17. Gosh, Jenna, no disrespect to you at all....but Disney ALLOWS gay people to come to Disneyland on "Gay Day"???? Well, whoop-dee-shit!! Last I saw, it's a free country!! To use a Wanda-ism....fuck them!! Sounds like they created a day to point and sneer! Crap! That made me livid! Or had you guessed? Just to clarify. Gay people are always allowed into the park. "Gay Day" is an event organized by a gay organization in which 40,000-50,000 gay people meet at the theme park, wearing red Gay Day t-shirts. It is NOT a "point and sneer" event. However, the fact that it happens in the park is enough to cause some intolerant conservatives to boycott Disney. As I said, Disney also provides benefits to the domestic partners of gay employees. As far as I know, that does not happen at every company and it's certainly not required by law. I'm not saying Disney is the champion of gay rights. However, I don't think they particularly anti-gay, either. ETA: Or what Claygasm said. Thanks!
  18. I suspect that the tabloids offered money, and are assuming People got it because they paid the most. However, my belief is that Clay and his publicist would rather go with a relatively reputable, mainstream publication than a tabloid, for free. BTW -- I'm impressed that he has PMK working for him. Very powerful firm.
  19. I think Disney is quite "gay-friendly." My husband knows someone who refuses to take his children to Disneyland and will not allow them to watch the Disney Channel. Why? Two reasons. One, because apparently, they give benefits to the domestic partners of their gay employees. Also, because they permit gays and lesbians to come to Disneyland and Disneyworld on "Gay Day." (I could be wrong, but I don't think it's organized by Disney. I think it's an outside organization that just makes plans for people to show up on a certain day.)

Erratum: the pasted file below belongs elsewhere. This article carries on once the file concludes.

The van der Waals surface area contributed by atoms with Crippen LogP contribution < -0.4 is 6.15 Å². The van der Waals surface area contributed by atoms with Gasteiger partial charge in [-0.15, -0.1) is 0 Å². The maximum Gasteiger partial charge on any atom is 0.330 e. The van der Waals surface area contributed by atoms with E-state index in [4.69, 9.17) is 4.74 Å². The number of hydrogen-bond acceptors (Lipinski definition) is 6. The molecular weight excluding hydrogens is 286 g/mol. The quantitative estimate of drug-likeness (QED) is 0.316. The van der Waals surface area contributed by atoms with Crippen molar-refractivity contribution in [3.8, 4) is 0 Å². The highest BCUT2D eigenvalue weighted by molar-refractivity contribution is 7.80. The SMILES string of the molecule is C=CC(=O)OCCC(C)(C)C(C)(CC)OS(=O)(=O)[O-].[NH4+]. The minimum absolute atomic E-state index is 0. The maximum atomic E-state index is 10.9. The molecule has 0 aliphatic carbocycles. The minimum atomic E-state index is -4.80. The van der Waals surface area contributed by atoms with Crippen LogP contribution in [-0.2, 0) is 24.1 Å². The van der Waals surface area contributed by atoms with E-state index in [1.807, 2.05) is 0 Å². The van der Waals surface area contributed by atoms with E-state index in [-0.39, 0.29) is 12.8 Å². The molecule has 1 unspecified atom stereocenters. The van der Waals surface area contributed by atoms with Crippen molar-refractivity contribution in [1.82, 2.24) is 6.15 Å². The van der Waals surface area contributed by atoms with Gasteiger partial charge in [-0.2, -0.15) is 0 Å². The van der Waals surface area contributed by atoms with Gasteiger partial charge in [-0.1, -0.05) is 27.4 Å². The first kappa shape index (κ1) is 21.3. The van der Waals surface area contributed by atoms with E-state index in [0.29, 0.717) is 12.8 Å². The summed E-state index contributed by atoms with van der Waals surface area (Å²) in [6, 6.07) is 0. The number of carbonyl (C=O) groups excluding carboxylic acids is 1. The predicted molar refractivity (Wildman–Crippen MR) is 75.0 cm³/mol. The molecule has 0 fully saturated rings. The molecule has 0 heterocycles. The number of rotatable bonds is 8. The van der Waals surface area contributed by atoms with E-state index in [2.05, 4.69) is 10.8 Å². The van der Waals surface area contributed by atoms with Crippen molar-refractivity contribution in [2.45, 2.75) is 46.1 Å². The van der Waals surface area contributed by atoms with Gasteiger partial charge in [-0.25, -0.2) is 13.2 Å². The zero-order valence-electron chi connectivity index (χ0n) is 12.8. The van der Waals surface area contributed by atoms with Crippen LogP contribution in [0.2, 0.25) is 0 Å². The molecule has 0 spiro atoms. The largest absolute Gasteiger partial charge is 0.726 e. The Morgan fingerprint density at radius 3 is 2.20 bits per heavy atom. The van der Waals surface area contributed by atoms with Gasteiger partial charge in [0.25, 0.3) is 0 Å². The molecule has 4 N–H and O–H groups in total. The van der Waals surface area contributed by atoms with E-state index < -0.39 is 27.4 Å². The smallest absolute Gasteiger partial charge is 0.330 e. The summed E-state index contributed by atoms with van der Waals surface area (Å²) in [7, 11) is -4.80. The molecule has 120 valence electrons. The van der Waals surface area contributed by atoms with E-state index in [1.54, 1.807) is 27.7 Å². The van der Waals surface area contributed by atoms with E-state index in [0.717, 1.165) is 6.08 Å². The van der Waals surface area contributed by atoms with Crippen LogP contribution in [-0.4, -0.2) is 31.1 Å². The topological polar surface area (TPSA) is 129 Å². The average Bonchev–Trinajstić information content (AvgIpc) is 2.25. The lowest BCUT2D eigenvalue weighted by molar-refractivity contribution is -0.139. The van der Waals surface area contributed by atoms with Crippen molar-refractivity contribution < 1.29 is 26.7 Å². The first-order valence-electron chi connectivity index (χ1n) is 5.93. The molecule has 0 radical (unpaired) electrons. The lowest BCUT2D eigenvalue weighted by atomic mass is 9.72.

20. Great dreams, all of them. Although I would be happy as long as he is happy, the one thing I would like him to have is at least one song that becomes a classic, a signature song that everyone knows and associates exclusively with him. Whatever happens, I'd just like the broader world to gain a better sense of his talent, even if he doesn't become a mega-superstar. I tend to believe that he's really just shown us the edge of his potential, and that he is capable of far more than anyone realizes. I hope that coming out will free him creatively, and inspire him in ways that will amaze us all.